Thousands of kids from the United States are enrolling in Mexican schools. The reason: their Mexican parents are moving back from the United States. There are many reasons for this. Among them: deportation, fear of deportation, the poor economy in the U.S. Some of the children were born in Mexico, some in the United States. But now they are in Mexico after years of English-language education, they are struggling to learn or re-learn Spanish. We have a report from the border city of Nogales, Mexico.
The language of the border and immigration has long been politicized. Whether you call someone who has jumped the border an illegal alien or undocumented worker depends on your politics. Neither term works for children whose families sneak them across the border. We have a report on these expressions, and many more from Michel Marizco of the Fronteras desk, run by several public radio stations based in the US South West.
Then, the pod travels to the UK, where British gag orders known as supin-injunctions aren’t working, thanks to Twitter. British judges can prohibit British newspapers and websites from talking about certain topics, but they can’t prohibit people tweeting from say, the United States. Britain isn’t China: it can’t maintain an internet firewall around its citizens. So politicians have concluded that the laws on injunctions will have to change. The lesson of this episode may be that it’s no longer possible to keep a secret about a public figure. And if you try, you may well find that the secret rapidly becomes subject to the Streisand effect. (Yes, that’s Barbra).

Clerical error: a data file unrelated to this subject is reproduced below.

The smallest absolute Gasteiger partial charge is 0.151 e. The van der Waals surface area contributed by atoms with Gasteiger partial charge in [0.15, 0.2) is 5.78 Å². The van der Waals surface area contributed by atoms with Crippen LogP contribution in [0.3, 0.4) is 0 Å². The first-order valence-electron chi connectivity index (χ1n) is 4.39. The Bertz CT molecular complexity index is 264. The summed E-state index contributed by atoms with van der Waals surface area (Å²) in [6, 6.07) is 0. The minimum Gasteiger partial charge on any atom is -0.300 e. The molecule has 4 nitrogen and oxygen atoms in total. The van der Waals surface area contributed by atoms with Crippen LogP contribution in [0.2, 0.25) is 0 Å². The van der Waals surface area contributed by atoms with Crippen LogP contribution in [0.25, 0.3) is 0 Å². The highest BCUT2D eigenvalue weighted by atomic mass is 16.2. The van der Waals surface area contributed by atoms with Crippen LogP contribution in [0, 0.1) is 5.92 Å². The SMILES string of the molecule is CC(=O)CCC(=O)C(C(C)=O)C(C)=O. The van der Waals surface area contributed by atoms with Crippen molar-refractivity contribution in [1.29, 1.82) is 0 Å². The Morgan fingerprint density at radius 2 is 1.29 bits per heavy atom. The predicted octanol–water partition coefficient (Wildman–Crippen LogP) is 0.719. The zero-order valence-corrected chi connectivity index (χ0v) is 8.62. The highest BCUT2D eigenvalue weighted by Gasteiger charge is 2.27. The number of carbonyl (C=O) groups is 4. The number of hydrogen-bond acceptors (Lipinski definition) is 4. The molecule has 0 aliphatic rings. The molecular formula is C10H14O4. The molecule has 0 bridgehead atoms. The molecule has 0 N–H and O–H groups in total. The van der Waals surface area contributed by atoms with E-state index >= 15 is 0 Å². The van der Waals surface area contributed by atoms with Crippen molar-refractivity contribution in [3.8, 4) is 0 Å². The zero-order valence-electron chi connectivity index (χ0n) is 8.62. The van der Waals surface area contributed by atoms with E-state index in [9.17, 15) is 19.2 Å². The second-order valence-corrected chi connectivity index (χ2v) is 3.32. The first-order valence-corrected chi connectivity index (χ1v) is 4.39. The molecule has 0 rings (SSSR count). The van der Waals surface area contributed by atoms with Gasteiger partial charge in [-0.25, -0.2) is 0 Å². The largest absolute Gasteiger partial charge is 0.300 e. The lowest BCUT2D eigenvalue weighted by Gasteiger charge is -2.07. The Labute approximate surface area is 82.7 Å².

Staying in Britain, we ask this: does Obama heart Britain as much as the Brits heart Obama? It’s not clear, even after the President’s recent trip to the UK, where he spoke many fine and admiring words about British institutions.
However, it seems that the so-called Special Relationship, held dear by British politicians and journalists, may no longer be so special.
When it comes to its relationship with Downing St, the White House appears not to want to be pinned down to an exclusive dating arrangement. Instead, the Americans are trying to balance multiple partners: Israel, China, Russia, India, Afghanistan and others. None of these partnerships is a candidate for a new special relationship; most are based on geopolitics and expediency rather than trust. But it’s nonetheless galling for Britain. After all, Tony Blair risked his political future on the Special Relationship when he stood by George W. Bush and sent British troops to war in Iraq, for better or worse. So soon after cementing the Special Relationship, the Brits are now watching it fade into relative insignificance.
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